In doing so, the school – located in Pierneef Street, Deerness, in the city – will be heeding a call by Education MEC Panyaza Lesufi that apartheid-era school names be changed.
Making the announcement in 2016, Lesufi said any school name or badge that suggested oppression or racial supremacy had to be removed.
He said schools named after apartheid figures, or whose names reflected the race classifications of that time, could apply to have their names changed. That was exactly what “Woeries”, as Hoërskool Hendrik Verwoerd is known, did.
Hendrik Verwoerd, who the school inherits the name from, was regarded as the father of apartheid.
History has it that under Verwoerd’s leadership, opponents to apartheid were repressed, with thousands of people being detained, while others were exiled and scores tortured and killed. He believed white control over South Africa could only continue if the races lived apart.
After Lesufi’s announcement, during a school governing body (SGB) meeting in 2016, the school submitted a declaration of intent to change the name with the Department of Education.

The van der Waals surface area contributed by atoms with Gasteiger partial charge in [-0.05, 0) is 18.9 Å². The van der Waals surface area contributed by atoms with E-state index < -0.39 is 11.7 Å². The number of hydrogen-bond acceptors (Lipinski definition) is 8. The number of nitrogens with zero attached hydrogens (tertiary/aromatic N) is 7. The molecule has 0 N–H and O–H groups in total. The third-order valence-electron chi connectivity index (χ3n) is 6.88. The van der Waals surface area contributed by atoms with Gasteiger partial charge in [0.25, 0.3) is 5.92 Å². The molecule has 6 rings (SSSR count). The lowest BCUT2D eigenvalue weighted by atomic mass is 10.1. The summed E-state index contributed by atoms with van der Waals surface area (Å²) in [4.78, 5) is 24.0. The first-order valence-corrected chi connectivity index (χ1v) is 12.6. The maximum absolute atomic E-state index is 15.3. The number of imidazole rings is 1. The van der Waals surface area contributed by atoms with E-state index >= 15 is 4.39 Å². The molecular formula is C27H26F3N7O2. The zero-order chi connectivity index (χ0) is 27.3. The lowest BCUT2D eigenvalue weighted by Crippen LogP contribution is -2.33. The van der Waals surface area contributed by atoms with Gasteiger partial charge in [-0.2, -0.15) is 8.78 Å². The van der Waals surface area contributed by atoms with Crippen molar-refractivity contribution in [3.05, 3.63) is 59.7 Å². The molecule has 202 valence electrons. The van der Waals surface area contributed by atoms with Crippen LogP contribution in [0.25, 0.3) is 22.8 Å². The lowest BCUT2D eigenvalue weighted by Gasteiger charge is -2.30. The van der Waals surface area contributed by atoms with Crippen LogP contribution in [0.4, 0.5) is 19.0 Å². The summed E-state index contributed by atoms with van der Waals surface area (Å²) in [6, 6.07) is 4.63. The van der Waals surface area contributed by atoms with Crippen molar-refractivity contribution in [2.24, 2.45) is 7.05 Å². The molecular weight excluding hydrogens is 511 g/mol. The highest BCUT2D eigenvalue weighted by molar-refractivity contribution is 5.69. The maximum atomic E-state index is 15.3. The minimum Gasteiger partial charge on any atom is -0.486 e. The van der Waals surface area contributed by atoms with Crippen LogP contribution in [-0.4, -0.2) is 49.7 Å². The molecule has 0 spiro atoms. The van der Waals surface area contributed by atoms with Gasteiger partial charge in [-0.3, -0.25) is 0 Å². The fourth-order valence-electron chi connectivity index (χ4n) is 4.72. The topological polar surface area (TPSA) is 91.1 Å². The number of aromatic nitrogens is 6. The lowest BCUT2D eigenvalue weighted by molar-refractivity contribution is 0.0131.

The request was approved with the condition that it adhered to processes and principles set out by the department. “The school and the SGB is 100% committed to the values and goals set out by the Department of Education and have proved over many years that our school is fully committed to serving our community in an integrated and completely non-racial society,” said SGB chairperson Olga Veldsman.
She said the submission process opened on February 19 and everyone with vested interest in the school was invited to participate. This included past and present pupils, teachers, parents and community members.
Veldsman said: “The submission period closed on March 19 and a special meeting was held by the SGB on April 10, where a transparent process was followed in the selection of three suitable names.”
Tonight, SGB members will hold a special annual general parents meeting to vote for the new name.
The preferred name, Veldsman explained, would then be submitted to the department for approval.
Veldsman said this was the second and last special meeting scheduled. They had to cancel the first one, because not enough people to form a quorum attended.
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